Systematic disclosure demandsNone known beyond regulatory reporting requirements summarized below (AML, tax, etc); AG guidelines should ensure only particularized access.The Brazilian Communications Agency has direct access to all telephony metadata from telecommunication providers databases.Financial & passenger data disclosed; public health reporting required.Data retention required for ISPs, email, Internet cafes, and online sales; routinely accessed by state security.None known.Telecom "inventory information."Widespread access due to vague standards and use of Central Monitoring System.Systematic access to cellular phone subscriber data, including unique identifiers.Systematic access to cellular activation data.Unlikely. Present legal and political atmosphere does not allow systematic access (except for reporting requirements noted).None“Voluntary” data sharing agreements allow widespread government access to data.Manadatory reporting of air travel data, cash transactions over certain threshold; press reports of money transfers disclosed under court order.
Use, retention, disclosure limitsPrivacy Act 1988 imposes use and disclosure limits, but agencies consider information ‘fair game’ for later lawful use.Statutory limits sparse and vague; may flow from Constitutional right of privacy, but may be overriden by consent in terms of service.Limits created by Privacy Act §§ 5-8.None.NoneBDSG, other laws impose use and disclosure limits.NonePolice and GSS immune from liability under Privacy Protection Act.Data may only be accessed and used by government entities “in order to discharge their institutional tasks” (Data Protection Code, Art. 18). Collected data may not be used outside of its original purpose. Third party data sharing is forbidden.Information obtained is limited in use to the initial purpose of collection (Personal Information Protection Act)Data may not be used for a purpose incompatible with original purpose; broad exception for national security; limited exception for police. DPA §§ 28-29.Vary by program.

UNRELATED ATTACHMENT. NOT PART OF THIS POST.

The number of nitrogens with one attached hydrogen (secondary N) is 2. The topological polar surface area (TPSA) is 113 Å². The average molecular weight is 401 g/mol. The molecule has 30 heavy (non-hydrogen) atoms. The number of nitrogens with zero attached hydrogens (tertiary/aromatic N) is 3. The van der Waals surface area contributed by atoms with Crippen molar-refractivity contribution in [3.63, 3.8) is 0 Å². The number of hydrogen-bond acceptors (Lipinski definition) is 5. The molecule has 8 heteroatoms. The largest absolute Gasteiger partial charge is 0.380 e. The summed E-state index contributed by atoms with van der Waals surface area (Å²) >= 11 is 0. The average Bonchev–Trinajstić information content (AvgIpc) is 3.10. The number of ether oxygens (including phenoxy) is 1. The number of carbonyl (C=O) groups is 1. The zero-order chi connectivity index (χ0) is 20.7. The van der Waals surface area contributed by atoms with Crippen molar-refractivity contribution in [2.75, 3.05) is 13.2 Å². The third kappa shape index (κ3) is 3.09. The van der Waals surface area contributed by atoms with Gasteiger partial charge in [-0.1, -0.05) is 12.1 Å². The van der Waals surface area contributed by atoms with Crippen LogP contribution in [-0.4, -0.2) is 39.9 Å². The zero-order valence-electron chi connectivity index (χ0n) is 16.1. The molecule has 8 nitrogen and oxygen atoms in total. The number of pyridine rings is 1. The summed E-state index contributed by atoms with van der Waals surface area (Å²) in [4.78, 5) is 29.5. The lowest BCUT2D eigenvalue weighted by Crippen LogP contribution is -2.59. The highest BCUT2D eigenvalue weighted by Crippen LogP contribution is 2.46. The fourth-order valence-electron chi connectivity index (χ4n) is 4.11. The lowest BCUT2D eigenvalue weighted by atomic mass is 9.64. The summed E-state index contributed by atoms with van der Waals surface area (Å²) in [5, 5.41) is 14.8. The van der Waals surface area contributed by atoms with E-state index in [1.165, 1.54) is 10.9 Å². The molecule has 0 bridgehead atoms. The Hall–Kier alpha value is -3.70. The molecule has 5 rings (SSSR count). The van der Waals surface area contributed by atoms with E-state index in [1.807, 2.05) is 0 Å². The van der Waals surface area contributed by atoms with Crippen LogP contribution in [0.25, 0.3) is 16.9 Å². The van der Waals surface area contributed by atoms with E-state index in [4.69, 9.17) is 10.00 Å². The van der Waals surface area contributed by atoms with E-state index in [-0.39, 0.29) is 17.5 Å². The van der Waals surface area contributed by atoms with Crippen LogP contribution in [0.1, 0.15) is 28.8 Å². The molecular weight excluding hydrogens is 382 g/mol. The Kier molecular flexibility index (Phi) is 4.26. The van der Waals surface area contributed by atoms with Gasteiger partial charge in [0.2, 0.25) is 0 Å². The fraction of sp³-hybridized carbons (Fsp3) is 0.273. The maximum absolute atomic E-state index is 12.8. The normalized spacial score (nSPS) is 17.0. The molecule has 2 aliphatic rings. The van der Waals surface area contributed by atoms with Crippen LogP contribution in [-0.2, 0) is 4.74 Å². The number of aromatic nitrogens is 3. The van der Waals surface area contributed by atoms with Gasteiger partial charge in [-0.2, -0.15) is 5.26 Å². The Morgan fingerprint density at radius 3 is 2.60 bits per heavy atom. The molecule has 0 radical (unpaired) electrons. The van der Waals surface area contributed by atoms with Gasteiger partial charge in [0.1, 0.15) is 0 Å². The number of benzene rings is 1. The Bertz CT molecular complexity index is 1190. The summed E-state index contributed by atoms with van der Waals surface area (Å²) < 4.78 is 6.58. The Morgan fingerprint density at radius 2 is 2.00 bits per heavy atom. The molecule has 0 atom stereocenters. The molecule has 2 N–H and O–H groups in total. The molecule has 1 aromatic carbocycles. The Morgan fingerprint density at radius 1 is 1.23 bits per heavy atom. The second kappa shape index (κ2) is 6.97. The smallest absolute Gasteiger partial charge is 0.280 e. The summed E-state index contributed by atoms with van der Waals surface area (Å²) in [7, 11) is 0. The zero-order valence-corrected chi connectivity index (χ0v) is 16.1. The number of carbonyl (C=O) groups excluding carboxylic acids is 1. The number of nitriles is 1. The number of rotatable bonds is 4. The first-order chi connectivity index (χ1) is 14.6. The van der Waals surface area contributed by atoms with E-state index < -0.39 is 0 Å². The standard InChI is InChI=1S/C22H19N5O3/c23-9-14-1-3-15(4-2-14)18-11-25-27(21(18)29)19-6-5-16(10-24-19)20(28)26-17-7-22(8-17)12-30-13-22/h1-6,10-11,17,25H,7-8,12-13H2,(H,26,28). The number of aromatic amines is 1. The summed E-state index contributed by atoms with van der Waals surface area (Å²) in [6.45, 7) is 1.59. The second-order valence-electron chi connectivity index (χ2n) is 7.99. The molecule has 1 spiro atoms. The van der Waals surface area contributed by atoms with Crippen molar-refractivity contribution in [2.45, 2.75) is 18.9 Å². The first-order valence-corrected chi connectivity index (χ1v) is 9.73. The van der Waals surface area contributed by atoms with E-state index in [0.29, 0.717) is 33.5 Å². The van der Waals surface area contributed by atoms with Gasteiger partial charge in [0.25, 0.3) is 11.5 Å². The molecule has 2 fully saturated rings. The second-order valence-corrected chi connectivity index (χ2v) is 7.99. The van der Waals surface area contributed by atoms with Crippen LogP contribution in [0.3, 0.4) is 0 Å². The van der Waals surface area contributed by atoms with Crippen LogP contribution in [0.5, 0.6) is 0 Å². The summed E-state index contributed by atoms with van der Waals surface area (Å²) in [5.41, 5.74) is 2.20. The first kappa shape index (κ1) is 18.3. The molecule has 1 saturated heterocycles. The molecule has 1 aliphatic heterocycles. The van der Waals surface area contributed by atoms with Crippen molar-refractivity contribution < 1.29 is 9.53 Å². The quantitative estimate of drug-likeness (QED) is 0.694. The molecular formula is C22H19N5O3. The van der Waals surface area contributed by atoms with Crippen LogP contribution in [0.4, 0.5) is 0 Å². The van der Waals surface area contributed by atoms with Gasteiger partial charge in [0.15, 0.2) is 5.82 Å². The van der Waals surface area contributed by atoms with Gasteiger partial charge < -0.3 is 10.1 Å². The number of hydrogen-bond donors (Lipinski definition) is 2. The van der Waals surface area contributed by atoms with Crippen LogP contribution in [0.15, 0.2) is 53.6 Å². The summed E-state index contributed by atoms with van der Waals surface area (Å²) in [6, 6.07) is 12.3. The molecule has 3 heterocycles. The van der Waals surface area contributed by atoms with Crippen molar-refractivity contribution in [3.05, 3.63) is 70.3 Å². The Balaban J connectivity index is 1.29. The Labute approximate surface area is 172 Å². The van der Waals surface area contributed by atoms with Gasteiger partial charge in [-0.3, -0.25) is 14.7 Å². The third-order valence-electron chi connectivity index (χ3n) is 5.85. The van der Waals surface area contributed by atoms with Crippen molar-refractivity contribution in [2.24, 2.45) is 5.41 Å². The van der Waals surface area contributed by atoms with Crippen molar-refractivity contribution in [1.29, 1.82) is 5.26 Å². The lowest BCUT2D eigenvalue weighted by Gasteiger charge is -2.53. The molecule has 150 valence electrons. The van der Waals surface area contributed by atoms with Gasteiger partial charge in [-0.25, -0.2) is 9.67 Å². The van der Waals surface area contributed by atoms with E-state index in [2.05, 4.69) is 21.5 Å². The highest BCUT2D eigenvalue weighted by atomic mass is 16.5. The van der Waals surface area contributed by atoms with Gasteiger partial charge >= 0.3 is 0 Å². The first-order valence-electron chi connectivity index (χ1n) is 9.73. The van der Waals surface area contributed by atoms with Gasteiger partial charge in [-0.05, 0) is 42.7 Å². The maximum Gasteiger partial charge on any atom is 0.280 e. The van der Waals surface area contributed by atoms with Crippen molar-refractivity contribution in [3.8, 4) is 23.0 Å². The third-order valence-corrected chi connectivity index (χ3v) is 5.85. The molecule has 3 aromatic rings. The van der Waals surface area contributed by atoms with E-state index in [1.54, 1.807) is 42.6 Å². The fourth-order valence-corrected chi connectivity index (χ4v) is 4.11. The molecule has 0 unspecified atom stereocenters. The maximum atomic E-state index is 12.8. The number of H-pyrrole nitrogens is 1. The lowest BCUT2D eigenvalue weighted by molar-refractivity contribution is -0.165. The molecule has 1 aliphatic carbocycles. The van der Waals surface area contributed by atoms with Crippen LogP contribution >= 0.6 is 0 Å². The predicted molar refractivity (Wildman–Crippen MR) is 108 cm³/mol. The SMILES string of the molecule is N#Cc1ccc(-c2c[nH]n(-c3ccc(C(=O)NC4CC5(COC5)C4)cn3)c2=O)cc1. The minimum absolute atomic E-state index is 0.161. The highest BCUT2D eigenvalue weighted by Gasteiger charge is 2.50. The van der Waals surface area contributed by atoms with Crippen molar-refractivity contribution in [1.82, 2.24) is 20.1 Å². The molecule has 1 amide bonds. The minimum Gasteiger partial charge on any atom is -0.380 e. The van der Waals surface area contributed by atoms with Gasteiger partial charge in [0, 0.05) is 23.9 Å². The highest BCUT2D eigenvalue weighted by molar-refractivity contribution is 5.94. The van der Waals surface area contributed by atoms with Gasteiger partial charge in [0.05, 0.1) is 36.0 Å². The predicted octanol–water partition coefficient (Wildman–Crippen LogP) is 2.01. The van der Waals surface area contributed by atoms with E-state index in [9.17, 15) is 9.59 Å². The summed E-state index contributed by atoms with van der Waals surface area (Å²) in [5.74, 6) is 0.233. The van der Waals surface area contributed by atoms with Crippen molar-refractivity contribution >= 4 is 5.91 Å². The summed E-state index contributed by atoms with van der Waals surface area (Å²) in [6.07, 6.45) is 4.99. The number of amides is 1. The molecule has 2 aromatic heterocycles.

Oversight mechanismsPrivacy Comm'r (OAIC); AG guidelines for ASIO.No DPA; general privacy legislation proposed.Privacy Commissioner may investigate, audit.None.CNIL supervises compliance with privacy law.Federal and state data protection commrs have extensive authority.Some ineffectual protections in Information Technology Act.Israeli Law, Information and Technology Authority (ILITA) active in enforcement.Data protection is overseen by the Data Protection Authority (GarandeIndependent DPA to be set up in 2014, pursuant to Number Use Act 2013.Information Commissioner monitors for violations of the DPA. DPA §§ 51-54A.Agency privacy officers, inspectors general, congressional oversight, Privacy and Civil Liberties Oversight Board.
Redress/due process mechanismsOffice of Privacy Comm'r investigates complaints and initiates investigations on its own.Privacy Commissioner has authority to hear complaints.None.Target of a search may seek review by the Court of Cassation regarding legality and authorization; exclusionary rule applies, but liability for government officials is unclearImproperly collected data cannot be used in criminal trials; civil damages available.NoneCivil and criminal liability for violations; security services exempted.Complaints may be filed before the Data Protection Authority (Garande) or courts; the Garande is more typically used.Right of correction and right of deletion. Personal Information Protection Act, art. 9, 26, 27.Individuals may bring civil suit for improper release of information (Protection of Personal Data Act.Information Commissioner has authority to hear complaints, conduct audits, issue enforcement notices and "stop now" orders, prosecute criminal violations of privacy.Vary by program. Civil action under Privacy Act, sectoral laws. Air transport security program has robust redress process.